Gutenberg: the block editor for a better WordPress
It’s no secret that many people turn to WordPress when creating a new website. On average, over 500 new sites are built every single day using WordPress. Enthusiasm for WordPress is global, with more than 1,000 locally-organized WordCamp events annually. While there are many reasons for the software’s popularity, much of this new growth arrived on the heels of Gutenberg.
“Gutenberg” was the name given by developers to the WordPress 5.0 update. Released on December 6, 2018, this update included a major overhaul of the native editor within WordPress. Following the lead of other content management systems that had already moved to drag-and-drop systems, the block editor substantially changed the page- and post-editing experience of designers. Some people loved it, others were outraged.
And the anger from avid WordPress fans who use the platform professionally is understandable. People often don’t like change. And Gutenberg was a big one.
Since then, however, the murmurs have died down, the block editor has improved quite a bit, and many people have now embraced the Gutenberg world. Let’s take a look at why the new WordPress editor was the right choice, and how, from a technical standpoint, it was a 100% necessary change.
The block editor makes WordPress more user-friendly
The new block editor for WordPress was born out of the changing needs of internet users. In 2003, the year of the first public WordPress release, people were largely looking for ways to publish text content. Thus the name ‘WordPress’! Don’t forget, the iPhone wasn’t even introduced until 2007 — in 2003, we had the Nokia 1100.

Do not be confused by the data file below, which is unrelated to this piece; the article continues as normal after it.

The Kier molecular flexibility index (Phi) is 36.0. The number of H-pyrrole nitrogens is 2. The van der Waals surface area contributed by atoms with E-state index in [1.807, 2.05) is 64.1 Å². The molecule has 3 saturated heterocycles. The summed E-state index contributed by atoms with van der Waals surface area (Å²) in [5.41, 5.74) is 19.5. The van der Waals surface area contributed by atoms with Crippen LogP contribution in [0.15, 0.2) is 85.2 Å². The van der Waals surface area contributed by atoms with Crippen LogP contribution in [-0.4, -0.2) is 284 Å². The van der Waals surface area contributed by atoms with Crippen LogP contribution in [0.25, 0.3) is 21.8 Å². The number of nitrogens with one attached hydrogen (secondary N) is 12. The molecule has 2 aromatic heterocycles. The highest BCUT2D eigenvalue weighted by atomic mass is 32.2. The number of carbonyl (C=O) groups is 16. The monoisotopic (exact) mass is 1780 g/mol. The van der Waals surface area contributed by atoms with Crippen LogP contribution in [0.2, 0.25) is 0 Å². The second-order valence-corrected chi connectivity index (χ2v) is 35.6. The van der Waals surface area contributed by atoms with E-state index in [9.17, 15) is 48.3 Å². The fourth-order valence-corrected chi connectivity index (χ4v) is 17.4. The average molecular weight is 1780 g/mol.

In 2003 we didn’t have the same access to multimedia content creation that we do now. As time marched on, it became easier and more affordable for anyone to create high-quality videos and animations. WordPress needed to shake its reputation as a blogging platform and rebrand as an easy-to-use page builder.
WordPress Gutenberg blocks were developed to help any user share multimedia content easily and in an engaging way.
With blocks, you can insert, rearrange, and style multimedia content with little to no technical background. Instead of relying on custom code, you can add a block with just a few clicks. Novice users can build custom posts and pages that would have required an expert-level developer just a few years ago.
Lancaster, PA-based developer Matt Whiteley has worked exclusively in WordPress for more than 10 years. His company, Whiteley Designs, specializes in creating simple to modify, easy to update WordPress sites for small businesses and agencies. He sees Gutenberg’s biggest technical achievement as simply having the ability to visually edit your site on the back end so it closely represents the front end.
As Whiteley told us recently,
“As a developer, being able to create an editing experience for my clients where they can use core WordPress functionality to visually create dynamic pages quickly and easily is HUGE.”
“Before the block editor was introduced the editing experience was essentially entering data into the WYSIWYG editor or custom fields with essentially no visual representation of what was being built until you previewed it on the front end. Now users can see what they are building as they build it, and it is wonderful.”
Blocks ensure WordPress remains relevant
All significant updates to the WordPress core since December 2018 have included enhancements, fixes, and additional features for the block editor. Initially, there were technical concerns about the way blocks functioned, but those worries have been eliminated, for the most part, through subsequent updates.
WordPress 5.5 and 5.6 updates brought major improvements that squarely centered around Gutenberg. The drag-and-drop experience became much smoother with this update, which was crucial to maintaining support for blocks.
“With the introduction of the block editor, my use of page templates has virtually disappeared,” Whiteley maintains. “The block editor allows for creation of dynamic pages with endless layout possibilities using a single page template. Throw in the use of things like reusable blocks and block patterns and the ability to spin up unique page layouts is even easier.”